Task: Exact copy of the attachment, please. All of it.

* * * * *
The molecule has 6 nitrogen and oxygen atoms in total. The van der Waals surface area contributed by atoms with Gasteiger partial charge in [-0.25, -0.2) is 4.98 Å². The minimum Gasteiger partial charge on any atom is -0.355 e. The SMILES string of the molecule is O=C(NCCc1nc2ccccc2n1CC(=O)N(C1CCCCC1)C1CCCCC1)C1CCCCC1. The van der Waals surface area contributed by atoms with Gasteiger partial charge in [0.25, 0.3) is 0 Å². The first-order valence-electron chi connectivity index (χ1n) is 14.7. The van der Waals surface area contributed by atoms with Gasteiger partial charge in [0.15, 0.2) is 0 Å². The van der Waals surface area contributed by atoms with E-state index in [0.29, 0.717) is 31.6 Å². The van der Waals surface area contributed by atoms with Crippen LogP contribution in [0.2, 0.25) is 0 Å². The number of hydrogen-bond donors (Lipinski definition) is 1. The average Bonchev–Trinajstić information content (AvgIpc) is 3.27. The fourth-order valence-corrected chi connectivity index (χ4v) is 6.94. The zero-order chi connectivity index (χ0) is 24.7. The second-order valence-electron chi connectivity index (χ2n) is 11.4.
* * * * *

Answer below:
The molecule has 6 nitrogen and oxygen atoms in total. The van der Waals surface area contributed by atoms with Gasteiger partial charge in [-0.25, -0.2) is 4.98 Å². The minimum Gasteiger partial charge on any atom is -0.355 e. The SMILES string of the molecule is O=C(NCCc1nc2ccccc2n1CC(=O)N(C1CCCCC1)C1CCCCC1)C1CCCCC1. The van der Waals surface area contributed by atoms with Gasteiger partial charge in [0.25, 0.3) is 0 Å². The first-order valence-electron chi connectivity index (χ1n) is 14.7. The van der Waals surface area contributed by atoms with Gasteiger partial charge in [0.15, 0.2) is 0 Å². The van der Waals surface area contributed by atoms with E-state index in [0.29, 0.717) is 31.6 Å². The van der Waals surface area contributed by atoms with Crippen LogP contribution in [0.2, 0.25) is 0 Å². The number of hydrogen-bond donors (Lipinski definition) is 1. The average Bonchev–Trinajstić information content (AvgIpc) is 3.27. The fourth-order valence-corrected chi connectivity index (χ4v) is 6.94. The zero-order chi connectivity index (χ0) is 24.7. The second-order valence-electron chi connectivity index (χ2n) is 11.4.